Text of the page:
Apparently if an author organises a signing in a place where they have no personal connections, then the average number of copies sold is 6, according to Will Atkins, my editor, who was talking to delegates at the Winchester Writers Conference. (More about that in the next post when I have had time to process it all! Highlights from this great event included an address from Terry Pratchett who described writing as "moving through a valley full of clouds")
I have two signings about to happen - my first apart from my launch a couple of weeks ago. I'm a little nervous I will be sitting in Waterstone's in Lancaster and Kendal on my own - a lonely figure surrounded by a pile of unsold books! So I was relieved to see that the North West Evening Mail have just printed an article about The Lady's Slipper here explaining a little about the background to the book, and how I came to write it, so I'm hoping a few people will be prompted to come along.
I have been trying to time it right so that the publicity arrives in the paper just before the signings, and not afterwards, but the editors of local newspapers seem to be a law unto themselves and frustratingly, it doesn't always work out. For example there will be a feature about the book in the Lancashire Evening Post on Saturday when the signing is the Thursday before. Has anyone got any neat tips on how to get these things organised? Or any tips on what the public like or want to know from an author?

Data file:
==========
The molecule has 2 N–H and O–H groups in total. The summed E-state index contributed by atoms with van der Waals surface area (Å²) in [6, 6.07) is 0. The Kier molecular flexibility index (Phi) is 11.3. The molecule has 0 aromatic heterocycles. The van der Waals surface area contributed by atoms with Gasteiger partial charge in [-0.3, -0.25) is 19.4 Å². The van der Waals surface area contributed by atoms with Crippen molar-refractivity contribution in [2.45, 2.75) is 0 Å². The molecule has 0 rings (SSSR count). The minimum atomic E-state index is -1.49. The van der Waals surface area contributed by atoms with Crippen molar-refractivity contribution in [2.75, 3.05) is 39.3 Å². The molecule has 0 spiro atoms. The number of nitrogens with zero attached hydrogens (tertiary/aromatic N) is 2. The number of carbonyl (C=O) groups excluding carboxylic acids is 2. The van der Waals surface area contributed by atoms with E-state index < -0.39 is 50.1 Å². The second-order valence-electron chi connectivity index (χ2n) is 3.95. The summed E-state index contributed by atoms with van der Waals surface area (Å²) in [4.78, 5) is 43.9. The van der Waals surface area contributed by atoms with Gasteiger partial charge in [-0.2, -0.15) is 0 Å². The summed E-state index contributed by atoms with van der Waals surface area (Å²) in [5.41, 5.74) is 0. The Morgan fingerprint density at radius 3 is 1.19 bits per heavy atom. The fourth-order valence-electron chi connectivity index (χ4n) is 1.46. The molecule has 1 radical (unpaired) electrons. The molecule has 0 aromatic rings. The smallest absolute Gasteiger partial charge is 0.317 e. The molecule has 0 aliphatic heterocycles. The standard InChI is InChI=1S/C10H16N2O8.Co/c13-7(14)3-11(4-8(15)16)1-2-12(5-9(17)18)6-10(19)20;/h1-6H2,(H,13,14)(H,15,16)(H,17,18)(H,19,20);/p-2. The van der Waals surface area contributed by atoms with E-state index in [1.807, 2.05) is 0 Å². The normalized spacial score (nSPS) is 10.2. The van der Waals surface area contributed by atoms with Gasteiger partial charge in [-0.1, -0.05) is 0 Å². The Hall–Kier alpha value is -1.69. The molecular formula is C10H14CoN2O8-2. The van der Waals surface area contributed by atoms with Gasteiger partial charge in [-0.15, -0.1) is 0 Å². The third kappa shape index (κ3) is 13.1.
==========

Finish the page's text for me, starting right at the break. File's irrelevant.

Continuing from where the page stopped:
And as my 'homework' beforehand I am reading Wolf Hall, winner of the Man Booker Prize, which is the historical book on everyone's lips right now. Only about two thirds through, so hope I will have finished it by Thursday. From a very strong start it is now taking a bit of ploughing through as the political complexities take a bit of unravelling. But I cannot help but admire the writing, a great fat book in the present tense, bringing the Tudor Court to life with shocking immediacy.
You can get it in the black cover or the white, I wonder if one has sold more copies than the other? Mine's the black version, so I've featured the white.
And if you want to read how a historical novel is born in the printers, Gabrielle Kimm has a superb description of it here.
The Events page has details of my signings in Lancaster, Kendal and Barrow-in-Furness.